While celebrating its centenary birthday, a small Californian coastal town is visited by a ghostly fog containing an army of murderous spirits who take revenge for a terrible injustice.

Released on a wave of expectation following the worldwide success of John Carpenter's HALLOWEEN (1978), THE FOG surprised everyone by generating only moderate returns at the US box-office, though it's arguably the better of the two films. Beautifully photographed by Carpenter stalwart Dean Cundey (BACK TO THE FUTURE, JURASSIC PARK, etc.), this unassuming 'ghost story' opens on a lonely clifftop at midnight, where crusty old sea dog John Houseman tells an audience of wide-eyed children how their home town was built on the foundations of tragedy. As with HALLOWEEN, the pace is slow but steady, punctuated by a series of well-judged scares, and there's a relentless accumulation of details which belies the script's modest ambitions.

Jamie Lee Curtis headlines the movie opposite her real life mother Janet Leigh, though Hal Holbrook takes the acting honors as a frightened priest who realizes the town was founded on deception and murder. As the fog rolls in, the narrative reaches an apocalyptic crescendo, as the film's principal cast are besieged by zombie-like phantoms inside an antiquated church, in scenes reminiscent of NIGHT OF THE LIVING DEAD (1968). Scary stuff, to be sure, though Carpenter was forced to add new material during post-production in an effort to 'beef up' the movie's horror quotient, including a memorable late-night encounter between a fishing boat and the occupants of a ghostly schooner which looms out of the swirling fog (similar scenes would be added to HALLOWEEN II in 1981 for the same reasons, though under less agreeable circumstances). Production values are solid, and Carpenter cranks up the tension throughout, resulting in a small masterpiece of American Gothic. Highly recommended.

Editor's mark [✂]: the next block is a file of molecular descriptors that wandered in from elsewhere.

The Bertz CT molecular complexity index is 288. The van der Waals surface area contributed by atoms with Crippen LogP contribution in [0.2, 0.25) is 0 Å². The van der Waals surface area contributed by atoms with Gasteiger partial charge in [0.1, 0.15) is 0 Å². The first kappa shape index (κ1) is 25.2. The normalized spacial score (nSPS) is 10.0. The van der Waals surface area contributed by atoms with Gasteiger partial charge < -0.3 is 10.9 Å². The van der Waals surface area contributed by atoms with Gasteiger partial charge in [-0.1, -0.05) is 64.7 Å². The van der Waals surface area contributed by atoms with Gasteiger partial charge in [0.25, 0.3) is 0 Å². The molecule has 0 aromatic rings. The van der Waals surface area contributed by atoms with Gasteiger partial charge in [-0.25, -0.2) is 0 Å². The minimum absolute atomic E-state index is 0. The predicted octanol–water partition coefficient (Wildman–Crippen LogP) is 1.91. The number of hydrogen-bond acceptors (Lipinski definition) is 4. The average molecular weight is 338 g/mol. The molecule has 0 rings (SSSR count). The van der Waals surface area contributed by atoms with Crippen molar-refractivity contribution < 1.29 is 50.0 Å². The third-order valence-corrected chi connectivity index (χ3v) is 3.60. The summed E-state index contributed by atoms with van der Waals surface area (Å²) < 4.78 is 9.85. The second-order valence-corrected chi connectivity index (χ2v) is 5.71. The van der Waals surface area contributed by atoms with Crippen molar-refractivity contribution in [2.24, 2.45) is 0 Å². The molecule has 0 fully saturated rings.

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A classic! One of John Carpenter's Best!
ivo-cobra88 November 2015
The Fog (1980) is a classic horror film from John Carpenter! Right after Halloween, this is a John Carpenter's BEST horror movie!! Much better (as always) than the remake. The remake sucked ass, It took me 3.hrs of watching the movie till I finish it. I will never watch the remake again. This film is fast paced not boring not too over long and goes with the story perfect! It is one of my personal favorite horror movies.

It is interesting movie and very intense horror film.I absolutely love this classic horror flick about revenge that began 100. years ago As the Californian coastal town of Antonio Bay is about to celebrate its 100th anniversary, paranormal activity begins to occur at the stroke of midnight. Revenge ghost keep visiting Antonio Bay and killing people ancestors who were responsible for killing them 100.years ago and stealing their gold. Seriously I love this movie to death. It is American Horror classic flick I love it. I can always enjoy watching this film, I had fun with it and the film is Entertaining, a great horror s lasher genre from the 80's.